PALAZZOLO ACREIDE, a town of Sicily, in the province of Syracuse, 28 m. by road W. of it, 22S5 ft. above sea-level. Pop. (1901), 14,840. The town occupies the site of the ancient Acrae, founded by Syracuse about 664 B.C. It followed in the main the fortunes of the mother city. In the treaty between the Romans and Hiero II. in 263 B.C. it was assigned to the latter.
The ancient city lay on the hill above the modern town, the approach to it being defended by quarries, in which tombs of all periods have been discovered. The auditorium of the small theatre is well preserved, though nothing of the stage remains. Close to it are ruins of other buildings, which bear, without justitication, the names Naumachia, Odeum (perhaps a bath establishment) and Palace of Hiero. The water supply was obtained by subterranean aqueducts. In the cliffs of the Monte Pineta to the south are other tomb chambers, and to the south again are the curious bas-reliefs called Santoni or SanticeUi, mutilated in the 1qth century by a peasant proprietor, which appear to be sepulchral also. Near here too is the necropolis of the Acrocoro della Torre, where many sarcophagi have been found. Five miles north lies Buscemi, near which a sacred grotto has been discovered; and also a church cut in the rock and surrounded by a cemetery.' See G. Judica, Antichitd di Acre (Messina, 1819). (Baron Judica's collection of antiquities was dispersed after his death.) J. Schubring, Jahrbiuh fiir Philologie, Suppl. IV., 662-672.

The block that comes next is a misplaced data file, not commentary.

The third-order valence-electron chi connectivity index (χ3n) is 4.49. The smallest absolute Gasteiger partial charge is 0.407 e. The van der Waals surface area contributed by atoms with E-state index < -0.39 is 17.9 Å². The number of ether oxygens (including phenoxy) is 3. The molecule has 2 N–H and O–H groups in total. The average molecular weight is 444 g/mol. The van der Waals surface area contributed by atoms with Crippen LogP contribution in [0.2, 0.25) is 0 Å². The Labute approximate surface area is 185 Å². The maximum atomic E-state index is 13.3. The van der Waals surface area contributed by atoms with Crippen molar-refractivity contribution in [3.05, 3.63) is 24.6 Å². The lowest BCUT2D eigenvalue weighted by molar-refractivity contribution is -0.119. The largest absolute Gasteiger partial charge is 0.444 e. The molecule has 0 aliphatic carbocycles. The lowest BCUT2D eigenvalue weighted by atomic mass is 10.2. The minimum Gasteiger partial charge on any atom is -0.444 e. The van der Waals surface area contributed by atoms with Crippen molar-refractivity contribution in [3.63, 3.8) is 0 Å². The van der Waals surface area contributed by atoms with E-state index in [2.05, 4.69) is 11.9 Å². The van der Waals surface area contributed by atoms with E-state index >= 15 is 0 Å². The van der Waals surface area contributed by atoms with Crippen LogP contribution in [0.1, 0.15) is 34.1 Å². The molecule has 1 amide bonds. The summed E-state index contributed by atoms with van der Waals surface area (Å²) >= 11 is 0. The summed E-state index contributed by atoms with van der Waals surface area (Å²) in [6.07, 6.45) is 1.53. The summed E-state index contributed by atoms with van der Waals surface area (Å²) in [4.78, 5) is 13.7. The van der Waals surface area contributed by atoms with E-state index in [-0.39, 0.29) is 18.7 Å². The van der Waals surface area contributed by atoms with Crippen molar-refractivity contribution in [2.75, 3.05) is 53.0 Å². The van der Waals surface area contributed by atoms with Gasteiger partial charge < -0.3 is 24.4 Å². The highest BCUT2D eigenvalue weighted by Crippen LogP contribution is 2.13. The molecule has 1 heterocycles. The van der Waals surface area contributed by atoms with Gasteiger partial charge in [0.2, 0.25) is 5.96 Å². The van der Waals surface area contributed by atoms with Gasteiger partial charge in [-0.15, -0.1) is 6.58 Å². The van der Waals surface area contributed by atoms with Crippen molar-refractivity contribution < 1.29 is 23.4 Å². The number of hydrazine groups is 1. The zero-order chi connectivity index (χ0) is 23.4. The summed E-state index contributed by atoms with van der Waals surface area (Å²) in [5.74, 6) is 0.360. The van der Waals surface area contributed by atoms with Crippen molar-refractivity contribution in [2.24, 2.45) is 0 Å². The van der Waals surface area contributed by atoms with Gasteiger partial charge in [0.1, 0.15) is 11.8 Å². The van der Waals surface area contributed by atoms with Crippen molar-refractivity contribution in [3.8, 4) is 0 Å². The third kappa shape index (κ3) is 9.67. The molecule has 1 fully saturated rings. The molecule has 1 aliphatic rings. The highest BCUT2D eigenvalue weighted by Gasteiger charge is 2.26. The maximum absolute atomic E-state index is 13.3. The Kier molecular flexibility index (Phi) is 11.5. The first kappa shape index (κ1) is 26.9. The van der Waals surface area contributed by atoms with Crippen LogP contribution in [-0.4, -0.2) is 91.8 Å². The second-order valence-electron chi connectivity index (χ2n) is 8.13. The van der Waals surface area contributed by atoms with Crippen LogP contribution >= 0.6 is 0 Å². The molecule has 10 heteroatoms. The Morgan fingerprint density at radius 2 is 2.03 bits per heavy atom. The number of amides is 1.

Note - this article incorporates content from Encyclopaedia Britannica, Eleventh Edition, (1910-1911)